Saturday, October 16, 2010

Donabe Steamed Sake Manju

The weather has been pretty cool lately. It makes me feel like more donabe steaming.
My donabe steamer, "Mushi Nabe", is not only great for savory dishes, but I enjoy making sweet dishes with this donabe also.

I made a traditional Japanese sweet, "Sake Manju" (or we also call saka-manju). Sake Manju is a sweet dumpling with the sake-flavored skin and anko (azuki bean paste) filling. There is no dairy, so it's naturally a vegan dessert.

To make the dough for the skin, you mix the flour (I use whole wheat flour), baking powder, sugar, sake, and sake lees. Sake lees are called "Sake Kasu" in Japanese, and it's sold in either hard or soft paste. It's basically a leftover of sake production (what's left after draining the liquid after fermentation). Sake kasu still retains wonderful sake aroma and it's used in different dishes, such as soup, marinade for fish, etc. With the dough, I wrapped the anko (azuki bean paste) from Hokkaido, which I mixed with roasted walnuts.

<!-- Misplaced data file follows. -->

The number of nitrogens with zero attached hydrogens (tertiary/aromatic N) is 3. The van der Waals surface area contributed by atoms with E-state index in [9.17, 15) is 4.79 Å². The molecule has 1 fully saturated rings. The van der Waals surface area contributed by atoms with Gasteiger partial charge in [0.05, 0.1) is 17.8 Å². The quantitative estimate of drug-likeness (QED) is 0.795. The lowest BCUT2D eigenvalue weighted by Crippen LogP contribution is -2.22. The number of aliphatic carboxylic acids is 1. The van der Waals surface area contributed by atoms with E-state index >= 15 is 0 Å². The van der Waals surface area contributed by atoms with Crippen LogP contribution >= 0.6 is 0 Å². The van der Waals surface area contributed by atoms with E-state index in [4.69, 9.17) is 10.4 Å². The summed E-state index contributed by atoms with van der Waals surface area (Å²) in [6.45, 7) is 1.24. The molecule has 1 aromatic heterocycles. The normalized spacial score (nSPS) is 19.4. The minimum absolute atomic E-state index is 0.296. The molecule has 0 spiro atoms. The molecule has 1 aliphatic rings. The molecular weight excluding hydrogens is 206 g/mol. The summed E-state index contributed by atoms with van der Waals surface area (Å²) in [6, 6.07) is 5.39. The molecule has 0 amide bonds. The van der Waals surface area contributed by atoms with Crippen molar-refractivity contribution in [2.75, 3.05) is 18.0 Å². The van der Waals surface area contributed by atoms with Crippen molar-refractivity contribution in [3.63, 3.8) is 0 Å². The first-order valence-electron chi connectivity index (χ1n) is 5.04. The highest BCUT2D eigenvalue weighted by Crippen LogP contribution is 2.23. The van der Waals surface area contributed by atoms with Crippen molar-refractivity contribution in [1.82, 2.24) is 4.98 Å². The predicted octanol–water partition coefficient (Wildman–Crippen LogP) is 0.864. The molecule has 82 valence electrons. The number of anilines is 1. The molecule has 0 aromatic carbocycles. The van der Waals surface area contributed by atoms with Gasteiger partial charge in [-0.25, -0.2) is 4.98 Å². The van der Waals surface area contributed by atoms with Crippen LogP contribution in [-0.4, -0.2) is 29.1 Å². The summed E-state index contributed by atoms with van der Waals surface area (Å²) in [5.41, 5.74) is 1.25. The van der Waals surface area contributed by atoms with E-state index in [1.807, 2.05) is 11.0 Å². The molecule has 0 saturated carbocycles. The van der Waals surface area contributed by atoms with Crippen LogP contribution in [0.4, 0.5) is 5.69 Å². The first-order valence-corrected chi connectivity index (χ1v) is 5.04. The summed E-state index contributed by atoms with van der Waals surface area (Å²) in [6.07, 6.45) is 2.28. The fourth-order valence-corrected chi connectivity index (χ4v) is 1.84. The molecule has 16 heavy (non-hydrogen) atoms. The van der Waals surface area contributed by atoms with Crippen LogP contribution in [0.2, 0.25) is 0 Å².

In just 10 minutes of steaming with the donabe steamer, the Sake Manju were ready. The aroma was just so wonderful. It's like smelling sweet sake!

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Once they are done, the manju were transfered to a basket and cooled down with a hand-fan (just for a minute or so, to cool down the skin). I love this dessert so much. It's good right after it's made (while hot), as well as next day. I eat it after dinner as a dessert, in the morning as breakfast, and afternoon snack. Sake manju can make a nice small gift when you visit someone.

You can find the recipe of Sake Manju on toiro's website. (I just added it!)
Happy donabe life.

PS: White Mushi Nabe from current inventory has just sold out today, but black is still available (just a few). We will have more units shipped from Iga, Japan, very soon!